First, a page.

U.S. program focuses on preventing elder investment fraud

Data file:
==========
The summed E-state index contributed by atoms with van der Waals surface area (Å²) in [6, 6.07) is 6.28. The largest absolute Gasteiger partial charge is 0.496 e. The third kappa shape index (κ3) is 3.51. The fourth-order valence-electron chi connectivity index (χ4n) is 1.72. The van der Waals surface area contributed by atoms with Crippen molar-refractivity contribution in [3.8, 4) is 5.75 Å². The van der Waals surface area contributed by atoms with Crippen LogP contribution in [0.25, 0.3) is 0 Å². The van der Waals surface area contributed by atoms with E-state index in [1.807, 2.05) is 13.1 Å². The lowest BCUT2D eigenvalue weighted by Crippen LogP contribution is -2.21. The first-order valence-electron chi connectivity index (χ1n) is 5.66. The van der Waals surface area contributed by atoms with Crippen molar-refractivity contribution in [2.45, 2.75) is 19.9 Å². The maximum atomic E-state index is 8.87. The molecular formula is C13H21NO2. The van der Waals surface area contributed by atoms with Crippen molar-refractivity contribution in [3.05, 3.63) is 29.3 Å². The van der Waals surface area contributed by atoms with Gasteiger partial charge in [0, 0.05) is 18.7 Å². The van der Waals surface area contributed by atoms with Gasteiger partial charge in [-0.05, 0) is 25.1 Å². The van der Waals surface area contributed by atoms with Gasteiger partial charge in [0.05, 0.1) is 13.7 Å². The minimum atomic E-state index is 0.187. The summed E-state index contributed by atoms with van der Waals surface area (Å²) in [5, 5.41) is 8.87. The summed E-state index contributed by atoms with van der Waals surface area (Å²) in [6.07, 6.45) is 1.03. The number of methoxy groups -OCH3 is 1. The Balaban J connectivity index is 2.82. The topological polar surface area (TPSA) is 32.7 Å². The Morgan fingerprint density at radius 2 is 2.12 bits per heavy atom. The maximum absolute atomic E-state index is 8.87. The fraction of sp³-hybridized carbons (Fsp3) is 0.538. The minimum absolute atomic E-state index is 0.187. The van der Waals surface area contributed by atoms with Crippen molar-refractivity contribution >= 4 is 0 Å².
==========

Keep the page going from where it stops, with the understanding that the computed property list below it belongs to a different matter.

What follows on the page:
first_img The office of New York’s attorney general announced the launch of the Elder Investment Fraud and Financial Exploitation (EIFFE) Prevention Program, which aims to educate doctors who treat older patients frequently about the risks of investment fraud to their patients. The program is designed to help medical professionals understand what elder investment fraud is, how to recognize when their patients may be victims of fraud, and how to report suspected fraud. “Doctors will learn how to identify and understand mild cognitive impairment, which can make seniors particularly vulnerable to fraud,” New York’s attorney general office says. Share this article and your comments with peers on social media “Older adults are at heightened risk of being victimized by financial fraud, and doctors, nurses, and other medical professionals can play a vital role by identifying potential fraud and abuse,” said state attorney general, Eric Schneiderman, in a statement. “By learning about elder investment fraud, medical professionals can enhance the care they already provide to their patients.” In addition, the attorney general’s Investor Protection Bureau will explain to medical professionals some of the most common scams that can affect vulnerable adults; how to direct their patients to report financial exploitation; and outline the role of the attorney general’s office in prosecuting securities fraud. The Investor Protection Trust and the Baylor College of Medicine, in collaboration with the North American Securities Administrators Association and the National Adult Protective Services Association, created the EIFFE program. Related news Imposters among us, CSA warns James Langton center_img Keywords Fraud,  Seniors Retail trading surge on regulators’ radar, Vingoe says Facebook LinkedIn Twitter DoJ launches task force to tackle Covid-19 fraudlast_img read more